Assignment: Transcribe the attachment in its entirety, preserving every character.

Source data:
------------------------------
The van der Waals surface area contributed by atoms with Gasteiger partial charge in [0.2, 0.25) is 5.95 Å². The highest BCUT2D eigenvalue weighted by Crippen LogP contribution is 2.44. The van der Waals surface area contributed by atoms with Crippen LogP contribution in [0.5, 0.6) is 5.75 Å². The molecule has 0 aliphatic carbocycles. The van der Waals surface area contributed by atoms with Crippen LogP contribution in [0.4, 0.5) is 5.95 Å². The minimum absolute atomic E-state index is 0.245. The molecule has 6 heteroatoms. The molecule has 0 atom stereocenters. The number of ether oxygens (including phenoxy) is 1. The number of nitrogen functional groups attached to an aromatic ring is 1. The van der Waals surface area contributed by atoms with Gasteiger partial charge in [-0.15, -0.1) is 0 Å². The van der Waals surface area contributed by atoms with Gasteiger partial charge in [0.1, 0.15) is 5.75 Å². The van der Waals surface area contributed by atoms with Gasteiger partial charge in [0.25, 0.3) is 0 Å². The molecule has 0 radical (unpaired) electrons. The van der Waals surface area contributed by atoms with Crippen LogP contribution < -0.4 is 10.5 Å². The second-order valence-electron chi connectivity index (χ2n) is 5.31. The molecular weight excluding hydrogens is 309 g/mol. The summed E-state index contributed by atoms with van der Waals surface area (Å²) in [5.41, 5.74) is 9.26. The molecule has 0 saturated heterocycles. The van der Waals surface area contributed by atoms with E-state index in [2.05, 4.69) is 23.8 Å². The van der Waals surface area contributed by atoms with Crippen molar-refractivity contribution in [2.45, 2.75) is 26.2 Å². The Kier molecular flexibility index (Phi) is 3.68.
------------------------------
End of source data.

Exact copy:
The van der Waals surface area contributed by atoms with Gasteiger partial charge in [0.2, 0.25) is 5.95 Å². The highest BCUT2D eigenvalue weighted by Crippen LogP contribution is 2.44. The van der Waals surface area contributed by atoms with Crippen LogP contribution in [0.5, 0.6) is 5.75 Å². The molecule has 0 aliphatic carbocycles. The van der Waals surface area contributed by atoms with Crippen LogP contribution in [0.4, 0.5) is 5.95 Å². The minimum absolute atomic E-state index is 0.245. The molecule has 6 heteroatoms. The molecule has 0 atom stereocenters. The number of ether oxygens (including phenoxy) is 1. The number of nitrogen functional groups attached to an aromatic ring is 1. The van der Waals surface area contributed by atoms with Gasteiger partial charge in [-0.15, -0.1) is 0 Å². The van der Waals surface area contributed by atoms with Gasteiger partial charge in [0.1, 0.15) is 5.75 Å². The van der Waals surface area contributed by atoms with Gasteiger partial charge in [0.25, 0.3) is 0 Å². The molecule has 0 radical (unpaired) electrons. The van der Waals surface area contributed by atoms with Crippen LogP contribution < -0.4 is 10.5 Å². The second-order valence-electron chi connectivity index (χ2n) is 5.31. The molecular weight excluding hydrogens is 309 g/mol. The summed E-state index contributed by atoms with van der Waals surface area (Å²) in [5.41, 5.74) is 9.26. The molecule has 0 saturated heterocycles. The van der Waals surface area contributed by atoms with E-state index in [2.05, 4.69) is 23.8 Å². The van der Waals surface area contributed by atoms with Crippen molar-refractivity contribution in [2.45, 2.75) is 26.2 Å². The Kier molecular flexibility index (Phi) is 3.68.